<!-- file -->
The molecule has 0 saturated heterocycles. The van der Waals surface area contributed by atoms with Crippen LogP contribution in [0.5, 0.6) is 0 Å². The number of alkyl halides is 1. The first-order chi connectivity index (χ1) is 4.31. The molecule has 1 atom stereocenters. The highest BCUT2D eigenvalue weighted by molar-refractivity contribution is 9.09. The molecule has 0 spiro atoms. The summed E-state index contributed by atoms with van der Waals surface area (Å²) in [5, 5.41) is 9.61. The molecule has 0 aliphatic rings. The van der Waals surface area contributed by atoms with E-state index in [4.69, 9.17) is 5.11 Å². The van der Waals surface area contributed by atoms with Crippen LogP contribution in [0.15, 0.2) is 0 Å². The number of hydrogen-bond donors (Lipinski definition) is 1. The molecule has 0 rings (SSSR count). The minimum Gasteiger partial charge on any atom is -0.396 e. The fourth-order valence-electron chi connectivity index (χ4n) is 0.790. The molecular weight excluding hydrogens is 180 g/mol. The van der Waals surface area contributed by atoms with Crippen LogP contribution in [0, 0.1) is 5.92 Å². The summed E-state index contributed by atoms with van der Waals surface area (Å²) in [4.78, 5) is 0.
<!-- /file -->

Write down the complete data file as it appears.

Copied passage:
The molecule has 0 saturated heterocycles. The van der Waals surface area contributed by atoms with Crippen LogP contribution in [0.5, 0.6) is 0 Å². The number of alkyl halides is 1. The first-order chi connectivity index (χ1) is 4.31. The molecule has 1 atom stereocenters. The highest BCUT2D eigenvalue weighted by molar-refractivity contribution is 9.09. The molecule has 0 spiro atoms. The summed E-state index contributed by atoms with van der Waals surface area (Å²) in [5, 5.41) is 9.61. The molecule has 0 aliphatic rings. The van der Waals surface area contributed by atoms with E-state index in [4.69, 9.17) is 5.11 Å². The van der Waals surface area contributed by atoms with Crippen LogP contribution in [0.15, 0.2) is 0 Å². The number of hydrogen-bond donors (Lipinski definition) is 1. The molecule has 0 rings (SSSR count). The minimum Gasteiger partial charge on any atom is -0.396 e. The fourth-order valence-electron chi connectivity index (χ4n) is 0.790. The molecular weight excluding hydrogens is 180 g/mol. The van der Waals surface area contributed by atoms with Crippen LogP contribution in [0, 0.1) is 5.92 Å². The summed E-state index contributed by atoms with van der Waals surface area (Å²) in [4.78, 5) is 0.